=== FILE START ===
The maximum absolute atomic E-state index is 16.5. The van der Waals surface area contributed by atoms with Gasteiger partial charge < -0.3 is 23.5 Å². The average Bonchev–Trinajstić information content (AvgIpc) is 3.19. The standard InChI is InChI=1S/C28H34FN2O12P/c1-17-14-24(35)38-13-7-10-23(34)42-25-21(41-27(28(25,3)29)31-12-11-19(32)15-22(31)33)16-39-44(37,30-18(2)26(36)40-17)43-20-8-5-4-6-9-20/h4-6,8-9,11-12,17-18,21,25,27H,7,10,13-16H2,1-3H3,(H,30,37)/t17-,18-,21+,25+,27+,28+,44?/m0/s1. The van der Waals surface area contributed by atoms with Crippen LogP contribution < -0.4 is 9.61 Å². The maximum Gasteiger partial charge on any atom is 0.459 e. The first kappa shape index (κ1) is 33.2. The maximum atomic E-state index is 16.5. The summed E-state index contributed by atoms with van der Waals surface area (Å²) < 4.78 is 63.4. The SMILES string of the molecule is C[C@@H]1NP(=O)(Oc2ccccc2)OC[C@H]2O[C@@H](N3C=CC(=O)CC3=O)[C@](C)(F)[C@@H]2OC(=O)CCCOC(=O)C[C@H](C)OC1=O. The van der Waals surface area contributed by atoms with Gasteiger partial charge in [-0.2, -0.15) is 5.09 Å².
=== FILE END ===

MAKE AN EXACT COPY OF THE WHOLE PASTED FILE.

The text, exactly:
The maximum absolute atomic E-state index is 16.5. The van der Waals surface area contributed by atoms with Gasteiger partial charge < -0.3 is 23.5 Å². The average Bonchev–Trinajstić information content (AvgIpc) is 3.19. The standard InChI is InChI=1S/C28H34FN2O12P/c1-17-14-24(35)38-13-7-10-23(34)42-25-21(41-27(28(25,3)29)31-12-11-19(32)15-22(31)33)16-39-44(37,30-18(2)26(36)40-17)43-20-8-5-4-6-9-20/h4-6,8-9,11-12,17-18,21,25,27H,7,10,13-16H2,1-3H3,(H,30,37)/t17-,18-,21+,25+,27+,28+,44?/m0/s1. The van der Waals surface area contributed by atoms with Crippen LogP contribution < -0.4 is 9.61 Å². The maximum Gasteiger partial charge on any atom is 0.459 e. The first kappa shape index (κ1) is 33.2. The maximum atomic E-state index is 16.5. The summed E-state index contributed by atoms with van der Waals surface area (Å²) < 4.78 is 63.4. The SMILES string of the molecule is C[C@@H]1NP(=O)(Oc2ccccc2)OC[C@H]2O[C@@H](N3C=CC(=O)CC3=O)[C@](C)(F)[C@@H]2OC(=O)CCCOC(=O)C[C@H](C)OC1=O. The van der Waals surface area contributed by atoms with Gasteiger partial charge in [-0.2, -0.15) is 5.09 Å².